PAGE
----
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Created April 3, 2024 23:27
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CS2KZ's rampbug fix


In CS2, when a player is sliding/surfing against some geometry, it's possible that they lose all their momentum/velocity. This is usually called wallbug/rampbug. While the name was inherited from Source 1 games (such as CS:GO, CS:S, TF2,...), rampbugs in CS2 behave much differently from its predecessor. In contrast to source 1 games, it's also possible have the velocity redirected to another direction instead of losing all momentum.

This bug doesn't seem to be common in all source 2 games (HL:A for instance, does not have this bug), and was orignially not present in the very early versions of CS2 Limited Test. Rampbugs become more and more frequent over time, with the Call to Arms update effectively doubling the frequency of these bugs, which is a significant problem for custom gamemodes heavily depending on geometry collision (eg. surf).

Keep in mind that while the player collision hitbox is a box, the images shown below will represent the player as a dot instead for simplicity.


From a high level perspective, rampbugs happen when there's a tiny, invisible slope that gets in our way. These slopes are usually no larger than 0.06 units, and sometimes could only be hit by trying to move in certain directions, but they are consistent as long as the requirements are met. These slopes have some properties:

  1. They are all situated at the edges of these mesh triangles, or at the intersection of two triangles.
  2. They are only created once the map is loaded, since the same map will produce different results on different versions of CS2.
  3. Unlike CS:GO rampbugs, the player will not get stuck inside geometry.


There are two ways to approach this problem. From a surf mapper's perspective, they can try to use "convex hull collision" physics then tie an entity to the ramp to minimize rampbugs. This has an advantage of not causing client side prediction errors, but this will not prevent all rampbugs from happening (they are still common at the end of ramps, for instance).

From a plugin maker's perspective, while the low level physics are unknown to the public, the high level movement functions are well understood. In this instance, we can intercept TryPlayerMove and CategorizePosition and move the player in such a way that it can avoid most of the rampbugs. However, since this interception happens at a server level, the player will experience massive prediction errors when a rampbug was prevented on high ping: See this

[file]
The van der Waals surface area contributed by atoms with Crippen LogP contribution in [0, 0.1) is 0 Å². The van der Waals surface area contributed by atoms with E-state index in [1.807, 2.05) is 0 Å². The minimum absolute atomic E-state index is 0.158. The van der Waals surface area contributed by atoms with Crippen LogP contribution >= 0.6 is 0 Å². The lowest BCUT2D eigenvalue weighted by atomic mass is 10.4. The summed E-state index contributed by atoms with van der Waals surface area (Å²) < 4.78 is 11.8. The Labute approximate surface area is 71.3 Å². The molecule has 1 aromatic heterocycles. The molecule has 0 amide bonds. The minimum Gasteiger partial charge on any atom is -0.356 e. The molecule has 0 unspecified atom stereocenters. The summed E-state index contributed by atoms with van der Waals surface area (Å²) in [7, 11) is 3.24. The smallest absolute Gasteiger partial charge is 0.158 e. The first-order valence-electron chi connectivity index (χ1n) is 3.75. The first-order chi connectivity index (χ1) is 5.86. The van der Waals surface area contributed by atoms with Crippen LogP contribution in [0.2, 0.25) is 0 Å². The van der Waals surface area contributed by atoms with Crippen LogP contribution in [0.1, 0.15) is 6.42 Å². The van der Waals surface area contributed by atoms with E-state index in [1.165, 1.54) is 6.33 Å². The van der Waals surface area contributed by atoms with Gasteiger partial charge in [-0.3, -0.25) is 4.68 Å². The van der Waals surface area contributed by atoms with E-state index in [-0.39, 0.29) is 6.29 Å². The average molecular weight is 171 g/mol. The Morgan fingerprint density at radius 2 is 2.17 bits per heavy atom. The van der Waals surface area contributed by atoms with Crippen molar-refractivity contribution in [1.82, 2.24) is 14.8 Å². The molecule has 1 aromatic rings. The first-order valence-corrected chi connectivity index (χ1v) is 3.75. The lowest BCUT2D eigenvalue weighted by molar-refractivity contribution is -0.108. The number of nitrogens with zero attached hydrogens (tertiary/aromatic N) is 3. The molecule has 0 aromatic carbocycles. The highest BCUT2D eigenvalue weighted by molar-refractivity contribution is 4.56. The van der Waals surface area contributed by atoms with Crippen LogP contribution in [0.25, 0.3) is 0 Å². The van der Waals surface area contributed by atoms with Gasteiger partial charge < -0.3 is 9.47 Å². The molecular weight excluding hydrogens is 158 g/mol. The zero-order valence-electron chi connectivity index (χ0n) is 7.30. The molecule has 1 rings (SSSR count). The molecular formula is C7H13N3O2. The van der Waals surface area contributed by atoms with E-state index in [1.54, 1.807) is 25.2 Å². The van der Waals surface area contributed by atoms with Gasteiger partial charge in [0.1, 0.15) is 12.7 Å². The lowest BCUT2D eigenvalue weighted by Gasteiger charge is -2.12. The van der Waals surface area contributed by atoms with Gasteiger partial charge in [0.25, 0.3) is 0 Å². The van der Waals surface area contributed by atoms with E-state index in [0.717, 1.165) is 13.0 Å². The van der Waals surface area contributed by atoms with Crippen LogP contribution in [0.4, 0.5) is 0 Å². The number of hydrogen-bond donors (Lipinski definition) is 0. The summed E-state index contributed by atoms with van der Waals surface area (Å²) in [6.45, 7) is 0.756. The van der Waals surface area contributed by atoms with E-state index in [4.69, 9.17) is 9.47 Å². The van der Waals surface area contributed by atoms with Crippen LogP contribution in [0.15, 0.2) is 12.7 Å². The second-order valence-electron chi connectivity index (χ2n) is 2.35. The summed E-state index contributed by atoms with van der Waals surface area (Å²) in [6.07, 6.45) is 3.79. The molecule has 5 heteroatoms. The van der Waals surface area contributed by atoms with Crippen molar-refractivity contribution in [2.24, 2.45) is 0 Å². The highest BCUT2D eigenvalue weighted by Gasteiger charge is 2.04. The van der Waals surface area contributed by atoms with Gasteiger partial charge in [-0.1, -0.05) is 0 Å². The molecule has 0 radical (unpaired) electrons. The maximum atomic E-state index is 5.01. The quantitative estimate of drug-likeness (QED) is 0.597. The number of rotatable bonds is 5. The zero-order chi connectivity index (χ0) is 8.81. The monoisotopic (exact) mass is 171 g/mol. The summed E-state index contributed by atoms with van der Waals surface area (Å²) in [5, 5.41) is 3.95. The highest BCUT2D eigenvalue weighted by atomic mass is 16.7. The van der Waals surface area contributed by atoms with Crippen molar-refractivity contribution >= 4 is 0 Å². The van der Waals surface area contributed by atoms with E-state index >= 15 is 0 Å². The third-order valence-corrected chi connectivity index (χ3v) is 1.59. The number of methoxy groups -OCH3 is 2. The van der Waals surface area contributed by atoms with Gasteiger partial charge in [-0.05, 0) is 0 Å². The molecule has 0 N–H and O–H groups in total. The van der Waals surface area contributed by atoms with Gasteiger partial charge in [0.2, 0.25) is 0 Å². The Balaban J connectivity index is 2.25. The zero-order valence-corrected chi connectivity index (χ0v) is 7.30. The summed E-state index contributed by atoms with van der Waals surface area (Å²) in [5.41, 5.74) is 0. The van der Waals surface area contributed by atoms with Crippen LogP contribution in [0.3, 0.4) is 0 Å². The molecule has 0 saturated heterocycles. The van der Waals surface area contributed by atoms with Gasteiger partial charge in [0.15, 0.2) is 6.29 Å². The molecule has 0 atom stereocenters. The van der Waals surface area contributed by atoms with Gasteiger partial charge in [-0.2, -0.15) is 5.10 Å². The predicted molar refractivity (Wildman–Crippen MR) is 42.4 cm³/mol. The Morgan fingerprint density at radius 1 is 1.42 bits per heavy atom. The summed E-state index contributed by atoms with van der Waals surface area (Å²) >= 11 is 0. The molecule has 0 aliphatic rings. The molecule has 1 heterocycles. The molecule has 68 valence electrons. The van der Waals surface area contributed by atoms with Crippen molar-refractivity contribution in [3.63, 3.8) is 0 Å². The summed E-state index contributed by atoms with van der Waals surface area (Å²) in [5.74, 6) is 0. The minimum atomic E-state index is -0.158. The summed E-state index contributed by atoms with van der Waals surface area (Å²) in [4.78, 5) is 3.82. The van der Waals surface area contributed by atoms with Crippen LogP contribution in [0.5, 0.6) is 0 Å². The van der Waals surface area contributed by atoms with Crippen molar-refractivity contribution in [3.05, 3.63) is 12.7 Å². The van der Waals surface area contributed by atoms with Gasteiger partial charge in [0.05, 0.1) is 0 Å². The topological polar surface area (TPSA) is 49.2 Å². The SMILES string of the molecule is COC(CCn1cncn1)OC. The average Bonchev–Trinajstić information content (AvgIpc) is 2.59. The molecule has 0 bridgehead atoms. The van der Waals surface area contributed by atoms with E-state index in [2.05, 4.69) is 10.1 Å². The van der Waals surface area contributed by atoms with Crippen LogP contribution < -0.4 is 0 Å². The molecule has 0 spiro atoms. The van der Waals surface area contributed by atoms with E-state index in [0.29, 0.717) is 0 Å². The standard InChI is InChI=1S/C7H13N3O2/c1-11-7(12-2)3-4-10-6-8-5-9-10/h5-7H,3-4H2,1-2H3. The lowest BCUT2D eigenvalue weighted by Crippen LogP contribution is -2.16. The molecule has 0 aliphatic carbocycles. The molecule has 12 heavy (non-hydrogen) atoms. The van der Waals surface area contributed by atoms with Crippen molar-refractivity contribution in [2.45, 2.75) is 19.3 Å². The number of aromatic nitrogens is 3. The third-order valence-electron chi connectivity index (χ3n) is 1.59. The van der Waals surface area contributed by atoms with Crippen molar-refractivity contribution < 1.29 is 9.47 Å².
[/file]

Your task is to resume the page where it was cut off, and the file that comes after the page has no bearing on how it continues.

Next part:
Plugin solution

The bulk of the code can be found here.


TL;DR: Try to move player slightly away from the ramps before disaster happens.

In this example, we are at point C, trying to move towards the point D. The plane we're supposed to stay on is [AB]. The goal is to be at point G' at the end of the movement.

However, the plane [IJ] is sticking out. We are supposed to end up at the point G at the end, but all our momentum will be annihilated and we'll get stopped at [IJ] instead.

The solution is to keep track of the previous valid plane, then we move the player along the previous plane's normal (or in 26 different directions if this normal fails) to see if we can dodge this mini slope. In this example, this would be our [CE] line.

If we happen to hit a plane, check if it's a a valid plane or one that will potentially knock you away/stop you. A valid plane is the plane with a very similar normal as the previous valid one, or have the normal direction close enough to the previous one that we can consider it "acceptable". If it's not a valid plane, we keep moving away from the original plane. We also prioritize hitting the same original plane, or hitting nothing.

If the parallel trace [EE'] hits something, we make sure the trace is valid, move the player there, and clip the velocity according to the normal that we just got.

If it hits nothing, trace back to the original end point ([E'D] trace). Some scenarios can happen with this new trace:


  1. The trace hits a ramp. We make sure the trace is valid, move the player there, and clip the velocity according to the normal that we just got.

  2. It's possible that the trace still hits nothing. Then we can just move the player straight to the original end spot, no velocity clipping needed.

  3. It's possible that the trace hits the original erroneous plane, as follows. This will make the fix fail...


While non-zero, the chance of this happening is extremely unlikely, and the effect caused by rampbug in this scenario is relatively smaller.

If we moved really far yet we still couldn't dodge this "bugged" ramp, that means the ramp is actually decently big and is most likely a legitimate ramp. In that case, we don't do anything.

This is all done inside TryPlayerMove.

In CategorizePosition, if we are going to land on something and had a valid plane the frame before, we try to move the player a bit in the direction of that plane's normal, to see if what we land on was actually a valid landing spot or not.


While these fixes are effective most of the time, it does not address the root of the problem (invisible ramps sticking out of meshes). These fixes are mostly tested on surf servers, so they might still miss some more edge cases.

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